After their 1986 debut Licensed to Ill, the world had high expectations of the Beastie Boys. But their second album, Paul’s Boutique, was viewed as a commercial failure. The hip-hop trio then had the creative freedom to pursue whatever they wanted next, and the result, 1992’s Check Your Head, presented their most ambitious vision yet, and allowed Ad-Rock, MCA, and Mike D to finally come into their own. At Flood MagazineMarty Sartini Garner describes how the Beastie Boys discovered themselves.

But the album is guided by a kind of audacity that refuses to recognize itself as audacity. It doesn’t even dare you to suggest that following the sunbaked rock of “Gratitude” with a conga-led organ jammer is a bad idea; it succeeds almost entirely on the power of the Beastie Boys’ conviction that it would succeed, that the contours of their map might be recognizable even if the landmarks aren’t. “They could relate and dig deeper with Check Your Head, because it fit their [evolution] in a lot of ways, too,” Diamond says of the audience they discovered when they finally took the album out on tour. “It may not have been the same trajectory of music that they discovered along the way, but they could relate.”

It was “this freedom to [try] shit and be inventive and use the whole century as a palette,” as Nishita puts it. “Let’s just smash it all together.”

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‘Turn Off Your Brain and Just Trust Instinct’: Q-Tip on the Evolving Sound of Hip-Hop

A Tribe Called Quest’s sixth album, We got it from Here… Thank You 4 Your service, is a reminder of how much time has passed. As Noisey editor Kyle Kramer notes, it brings Phife Dawg’s voice back from the dead, uses familiar samples, and has that unmistakable Tribe groove. But the hip-hop group’s final studio album also marks now, and for many fans is very much relevant and political, especially given its release the day after the U.S. presidential election in 2016.

Kramer talks with Q-Tip about being egoless and instinctive — and staying true to himself and to Tribe while evolving with the sound of hip-hop.

I think you have to always look ahead, in anything. We sometimes become creatures of habit, and we want to continue to do things that we maybe have enjoyed or that strike a particular chord that we’ve experienced a long, long time ago. But as time moves on and humanity moves on and man moves on and art moves on and philosophy moves on and so on and so forth, you find yourself either faced with a choice of adjusting and moving on with it or staying put. Now, there’s also some good things about what you may have experienced in the past or whatever, and therein lies the challenge. Of: Man, how do I keep to my ethos and keep to my philosophy but adjust it and update it and still have a fresh kind of attitude about it? And that’s tricky. To be able to do that, again, you have to just be egoless to a degree and you have to allow yourself to be challenged and allow yourself to be uncomfortable. And turn off your brain in a way and just trust instinct. And then fall into that, and I think you may end up on a good side.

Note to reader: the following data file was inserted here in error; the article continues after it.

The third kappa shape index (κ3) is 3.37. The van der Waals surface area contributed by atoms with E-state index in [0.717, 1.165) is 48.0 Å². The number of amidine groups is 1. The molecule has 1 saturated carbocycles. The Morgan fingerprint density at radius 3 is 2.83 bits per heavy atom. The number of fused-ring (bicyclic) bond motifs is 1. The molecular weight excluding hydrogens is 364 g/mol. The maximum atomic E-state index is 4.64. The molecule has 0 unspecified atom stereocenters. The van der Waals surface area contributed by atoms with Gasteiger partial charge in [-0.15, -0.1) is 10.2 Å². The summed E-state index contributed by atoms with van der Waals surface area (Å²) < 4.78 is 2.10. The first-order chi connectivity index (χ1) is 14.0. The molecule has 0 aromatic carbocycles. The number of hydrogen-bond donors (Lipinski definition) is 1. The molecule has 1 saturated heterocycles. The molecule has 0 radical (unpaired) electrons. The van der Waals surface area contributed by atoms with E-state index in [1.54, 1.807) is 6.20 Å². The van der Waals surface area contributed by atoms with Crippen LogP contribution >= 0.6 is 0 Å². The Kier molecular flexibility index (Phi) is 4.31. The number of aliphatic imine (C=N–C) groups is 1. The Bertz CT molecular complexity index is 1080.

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On DJ Kool Herc and a Seminal Moment in Hip-Hop History

Photo by edenpictures

Journalist Jeff Chang’s 2005 book Can’t Stop Won’t Stop offers a history of hip-hop culture, and he’s particularly good at capturing the 1970s Bronx neighborhood party scene that helped start it all, with a young Jamaican-born DJ named Clive Campbell—who moved to the Bronx with his family as a child and soon started hosting parties as DJ Kool Herc. Here, Herc describes the moment he started experimenting with isolating the break in certain songs:

Herc carefully studied the dancers. “I was smoking cigarettes and I was waiting for the records to finish. And I noticed people was waiting for certain parts of the record,” he says. It was an insight as profound as Ruddy Redwood’s dub discovery. The moment when the dancers really got wild was in a song’s short instrumental break, when the band would drop out and the rhythm section would get elemental. Forget melody, chorus, songs— it was all about the groove, building it, keeping it going. Like a string theorist, Herc zeroed in on the fundamental vibrating loop at the heart of the record, the break.

He started searching for songs by the sound of their break, songs that he would make into his signature tunes: the nonstop conga epics from The Incredible Bongo Band called “Apache” and “Bongo Rock,” James Brown’s “live” version of “Give It Up Turn It Loose” from the Sex Machine album, Johnny Pate’s theme to Shaft in Africa, Dennis Coffey’s “Scorpio”— Black soul and white rock records with an uptempo, often Afro-Latinized backbeat. Then he soaked off the labels, Jamaican style. “My father said, ‘Hide the name of your records because that’s how you get your rep. That’s how you get your clientele.’ You don’t want the same people to have your same record down the block,” Herc says. Here was one source of hip-hop’s competitive ethic and beat-this aesthetic.

In a technique he called “the Merry-Go-Round,” Herc began to work two copies of the same record, back-cueing a record to the beginning of the break as the other reached the end, extending a five-second breakdown into a five-minute loop of fury, a makeshift version excursion. Before long he had tossed most of the songs, focusing on the breaks alone. His sets drove the dancers from climax to climax on waves of churning drums. “And once they heard that, that was it, wasn’t no turning back,” Herc says. “They always wanted to hear breaks after breaks after breaks after breaks.”

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“When Our Kids Own America,” Gene Demby, NPR.